SPEE3D Demonstrates Cold Spray 3D Printing in US Navy SALVEX Exercise


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SPEE3D, the Australian original equipment manufacturer (OEM) of cold spray additive manufacturing (CSAM) systems, announced that the company participated in the Naval Sea Systems Command (NAVSEA) SALVEX exercise, at Naval Base Pearl Harbor, in May. SPEE3D recently released the Expeditionary Manufacturing Unit — a ruggedized, end-to-end AM ecosystem housed in two shipping containers — and showcased it at Belgium’s AM Village 2024, also in May.

While this is apparently the first NAVSEA SALVEX exercise, the US Navy has been holding SALVEX exercises, war games meant to assess the branch’s capabilities in retrieving damaged maritime hardware, for decades. In collaboration with the Naval Postgraduate School (NPS), SPEE3D tested its technology’s viability for use in repairing parts from a ship “destroyed at sea and towed back to port”.

In a press release about SPEE3D’s participation in the SALVEX exercise at Naval Base Pearl Harbor, a spokesperson for the US Navy said, “Ensuring the security of our nation requires technology that can successfully work in all environments — including at sea — and we’re excited to have SPEE3D join the SALVEX exercise to demonstrate their [AM] capabilities for maritime repair. Supply chain issues are prevalent, so being able to manufacture metal parts quickly and from anywhere is a huge issue that we’re excited to test and hopefully resolve.”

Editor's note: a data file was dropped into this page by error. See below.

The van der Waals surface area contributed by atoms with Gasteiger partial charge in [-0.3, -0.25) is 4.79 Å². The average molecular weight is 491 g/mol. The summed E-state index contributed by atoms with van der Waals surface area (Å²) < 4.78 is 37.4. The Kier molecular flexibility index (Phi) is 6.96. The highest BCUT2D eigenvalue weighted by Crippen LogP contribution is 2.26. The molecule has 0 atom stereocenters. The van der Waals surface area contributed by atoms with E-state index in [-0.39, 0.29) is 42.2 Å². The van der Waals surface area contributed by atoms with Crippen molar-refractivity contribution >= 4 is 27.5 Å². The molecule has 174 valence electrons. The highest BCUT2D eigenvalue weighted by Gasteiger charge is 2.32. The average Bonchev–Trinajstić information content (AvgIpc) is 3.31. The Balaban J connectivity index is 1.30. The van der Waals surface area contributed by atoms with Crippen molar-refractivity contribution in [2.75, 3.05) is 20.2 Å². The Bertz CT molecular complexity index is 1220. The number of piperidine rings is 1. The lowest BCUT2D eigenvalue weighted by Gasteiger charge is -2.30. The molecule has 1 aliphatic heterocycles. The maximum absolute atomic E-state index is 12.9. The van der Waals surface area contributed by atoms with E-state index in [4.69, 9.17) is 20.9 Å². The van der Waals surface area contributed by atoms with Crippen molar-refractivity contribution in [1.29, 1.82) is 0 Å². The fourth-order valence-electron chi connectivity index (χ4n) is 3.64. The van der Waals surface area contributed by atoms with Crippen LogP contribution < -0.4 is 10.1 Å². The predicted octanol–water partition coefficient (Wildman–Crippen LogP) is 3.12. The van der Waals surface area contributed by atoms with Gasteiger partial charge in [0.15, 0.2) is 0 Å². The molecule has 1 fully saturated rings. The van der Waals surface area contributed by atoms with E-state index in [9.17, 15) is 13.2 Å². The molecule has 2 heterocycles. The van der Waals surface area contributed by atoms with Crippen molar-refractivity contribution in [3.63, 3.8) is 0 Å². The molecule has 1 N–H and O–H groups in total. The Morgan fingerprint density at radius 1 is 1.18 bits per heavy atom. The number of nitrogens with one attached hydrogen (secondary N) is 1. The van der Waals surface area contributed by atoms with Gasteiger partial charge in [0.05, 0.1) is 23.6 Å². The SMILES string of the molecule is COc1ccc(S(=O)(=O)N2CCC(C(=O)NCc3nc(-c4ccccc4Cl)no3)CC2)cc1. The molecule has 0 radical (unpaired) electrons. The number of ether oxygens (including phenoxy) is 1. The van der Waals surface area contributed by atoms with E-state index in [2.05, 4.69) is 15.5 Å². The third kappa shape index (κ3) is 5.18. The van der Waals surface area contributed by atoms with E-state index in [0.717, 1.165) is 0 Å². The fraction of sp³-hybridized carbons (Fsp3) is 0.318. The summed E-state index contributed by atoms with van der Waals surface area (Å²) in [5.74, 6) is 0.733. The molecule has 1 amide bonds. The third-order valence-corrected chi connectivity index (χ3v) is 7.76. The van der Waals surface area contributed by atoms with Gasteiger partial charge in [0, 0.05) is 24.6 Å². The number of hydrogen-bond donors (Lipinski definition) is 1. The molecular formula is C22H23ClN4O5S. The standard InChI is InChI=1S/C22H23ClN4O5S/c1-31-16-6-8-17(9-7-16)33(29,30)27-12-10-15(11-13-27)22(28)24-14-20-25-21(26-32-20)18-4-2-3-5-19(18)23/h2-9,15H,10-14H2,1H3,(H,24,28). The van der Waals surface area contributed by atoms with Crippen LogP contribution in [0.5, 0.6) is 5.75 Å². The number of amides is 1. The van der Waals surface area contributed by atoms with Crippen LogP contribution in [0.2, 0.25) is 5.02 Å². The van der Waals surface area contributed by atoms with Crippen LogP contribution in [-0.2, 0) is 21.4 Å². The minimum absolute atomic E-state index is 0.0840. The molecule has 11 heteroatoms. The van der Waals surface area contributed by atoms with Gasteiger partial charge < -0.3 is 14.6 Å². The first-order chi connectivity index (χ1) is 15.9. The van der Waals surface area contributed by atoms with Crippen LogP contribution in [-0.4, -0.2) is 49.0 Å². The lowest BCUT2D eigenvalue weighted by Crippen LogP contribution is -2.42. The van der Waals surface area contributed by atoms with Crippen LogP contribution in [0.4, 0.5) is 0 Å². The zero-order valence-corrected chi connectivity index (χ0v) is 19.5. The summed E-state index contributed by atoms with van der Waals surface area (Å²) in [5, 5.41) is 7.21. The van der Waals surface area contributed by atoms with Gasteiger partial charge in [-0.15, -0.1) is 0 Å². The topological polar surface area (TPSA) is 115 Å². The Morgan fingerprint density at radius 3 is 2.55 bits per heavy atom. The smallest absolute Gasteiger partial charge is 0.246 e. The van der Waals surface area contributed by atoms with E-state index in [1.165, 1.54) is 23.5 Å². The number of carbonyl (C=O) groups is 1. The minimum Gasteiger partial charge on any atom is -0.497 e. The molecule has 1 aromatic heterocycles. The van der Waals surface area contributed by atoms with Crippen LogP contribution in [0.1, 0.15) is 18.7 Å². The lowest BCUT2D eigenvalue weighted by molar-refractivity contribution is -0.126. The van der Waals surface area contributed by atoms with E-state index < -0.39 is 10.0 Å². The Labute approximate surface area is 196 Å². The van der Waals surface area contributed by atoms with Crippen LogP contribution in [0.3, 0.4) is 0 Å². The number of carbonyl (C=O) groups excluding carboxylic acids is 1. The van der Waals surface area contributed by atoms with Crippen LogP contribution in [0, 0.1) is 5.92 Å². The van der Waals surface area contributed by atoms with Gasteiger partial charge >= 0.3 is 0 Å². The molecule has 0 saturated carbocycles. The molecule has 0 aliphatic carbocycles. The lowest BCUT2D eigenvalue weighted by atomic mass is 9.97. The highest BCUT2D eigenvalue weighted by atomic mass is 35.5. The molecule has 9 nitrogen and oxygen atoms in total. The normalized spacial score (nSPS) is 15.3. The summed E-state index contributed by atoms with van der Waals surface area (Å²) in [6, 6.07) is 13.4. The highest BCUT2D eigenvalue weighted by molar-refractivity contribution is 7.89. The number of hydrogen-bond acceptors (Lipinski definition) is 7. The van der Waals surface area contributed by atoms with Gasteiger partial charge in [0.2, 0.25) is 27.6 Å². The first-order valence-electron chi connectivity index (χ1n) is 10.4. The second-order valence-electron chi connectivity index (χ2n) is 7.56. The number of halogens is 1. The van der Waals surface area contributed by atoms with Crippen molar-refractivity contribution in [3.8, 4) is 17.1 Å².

The CEO of SPEE3D, Byron Kennedy, said, “SPEE3D is honored to be selected by the US Navy once again to demonstrate our proprietary cold-spray metal [AM] technology to help solve some of their most pressing supply chain issues in the field. The opportunity to participate in an exercise where a ship will be purposefully damaged as part of a naval exercise is novel, and we are optimistic that XSPEE3D will be able to print crucial metal parts to help repair the vessel quickly.”

Contested environments” is the latest buzz phrase that observers of the defense industrial base should get familiar with. The US military doesn’t just want to be able to manufacture on-the-go. It wants to be able to do so in conditions as isolated from US supply chains as possible, and in areas under the types of threats that are sure to become increasingly commonplace well into the future.

This explains why SPEE3D has become such a favorite of the US military, and most specifically, of the NPS. On a global scale, enhancing the Navy’s deployable manufacturing capabilities is the most straightforward path toward bolstering the US’s ability to manufacture in contested environments.

While, most immediately and concretely, the concept of contested environments may be about strategic competition between the US and China (among other competitors), from a long-term perspective, it is worth thinking about all global supply chains in those terms. The greatest threats to manufacturing security aren’t going to come from any human-led structure or organization, but from nature itself. In that sense, it is easy to envision a scenario whereby systematically ruggedized swing production capacity goes from a niche concern to a main feature of global economic planning.

Images courtesy of SPEE3D

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